What a great time we had at the Midwest Fiber and Folk Art Fair! The Fair was just outside of Chicago in Grayslake, which may be home to the nicest people anywhere. From the young woman who served breakfast at the hotel to the young man who helped me in Target to the delivery guy from the Italian restaurant, everyone had a smile on their face and a kind word to say. Even driving across the Midwest at madding (like Thomas Hardy Far from the Madding Crowd) speeds -- not one person was rude until we were within 30 miles of the George Washington Bridge on the way home. (The speed limit here on Long Island is still 55, so the 16-hour trip at 70 mph across Ohio and Indiana was fast and furious for me. And nobody drives the limit that is posted, lol.)
So here are some photos of the weekend.
The crowds waiting to get in on Friday:
The Foxy Lady Rug Hooking Guild booth:
And some Foxy Ladies:
Fantail Fibers is run by Leslie, a New Zealander, who was very sweet and helpful, as was her husband Bob.
Nifty Thrifty Dry Goods. If you love ribbons, trims and buttons as much as I do, you need to go to her website asap!
Tucker Woods Mocha's Fiber were behind us. It's funny -- they are three sisters from Connecticut, and Barb and I are two sisters from Connecticut. Christine and Eliza are both scientists who feed the other side of their brains by helping Kelly out when she does shows. They will be at the New York Sheep and Wool Festival with us again this year.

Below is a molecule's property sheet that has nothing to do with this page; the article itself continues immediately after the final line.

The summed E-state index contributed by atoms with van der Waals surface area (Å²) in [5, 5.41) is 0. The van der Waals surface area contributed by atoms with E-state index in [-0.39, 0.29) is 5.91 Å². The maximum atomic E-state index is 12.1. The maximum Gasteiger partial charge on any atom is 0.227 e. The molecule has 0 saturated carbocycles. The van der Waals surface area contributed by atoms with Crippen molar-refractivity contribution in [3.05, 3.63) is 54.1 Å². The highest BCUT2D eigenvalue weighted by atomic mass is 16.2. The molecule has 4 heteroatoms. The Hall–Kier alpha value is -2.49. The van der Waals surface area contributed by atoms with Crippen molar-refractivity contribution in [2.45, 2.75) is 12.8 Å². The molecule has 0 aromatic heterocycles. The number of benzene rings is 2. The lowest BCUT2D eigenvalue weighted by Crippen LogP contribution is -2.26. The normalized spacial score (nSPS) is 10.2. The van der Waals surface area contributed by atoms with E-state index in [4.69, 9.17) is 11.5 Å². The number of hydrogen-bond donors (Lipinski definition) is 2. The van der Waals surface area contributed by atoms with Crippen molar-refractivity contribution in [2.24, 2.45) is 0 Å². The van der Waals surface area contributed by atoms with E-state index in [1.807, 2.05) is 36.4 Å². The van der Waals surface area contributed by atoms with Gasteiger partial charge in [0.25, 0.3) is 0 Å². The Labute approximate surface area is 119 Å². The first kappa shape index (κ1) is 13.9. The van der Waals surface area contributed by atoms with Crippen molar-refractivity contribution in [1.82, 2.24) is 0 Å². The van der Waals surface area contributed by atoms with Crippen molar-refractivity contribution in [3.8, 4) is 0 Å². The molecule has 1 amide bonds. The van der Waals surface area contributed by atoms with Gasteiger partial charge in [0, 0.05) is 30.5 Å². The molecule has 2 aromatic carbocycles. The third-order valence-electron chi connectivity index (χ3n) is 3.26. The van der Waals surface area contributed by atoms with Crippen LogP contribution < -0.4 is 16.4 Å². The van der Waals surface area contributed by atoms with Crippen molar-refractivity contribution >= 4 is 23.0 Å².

Rug hooker and basket weaver Kay Kjeldgaard had baskets made specifically for fiber artists. The rug hooking baskets were great -- they had lots of sections, holes for hooks and magnets for scissors. The rim of the quilting basket was stuffed fabric so you could use it as a pin cushion -- very clever!
Our friend Toni of The Fold who we know from Rhinebeck was there with her helper Nan. It was fun to see them again. Toni and Carol, who runs the Fair, were on the local tv station Saturday morning to promote the weekend.
More booths with fiber and rabbits and pottery and you name it . . . .
The whole cloth quilt above was part of the fiber art show. I neglected to get pictures of lots of other stuff - the fashion show, the harpist, the opera singer, the many other musical acts, the food . . . Carol Cassidy-Fayer and her helpers did a terrific job. The Fair was as exhilarating as it was exhausting and I think we'll be heading west again next June.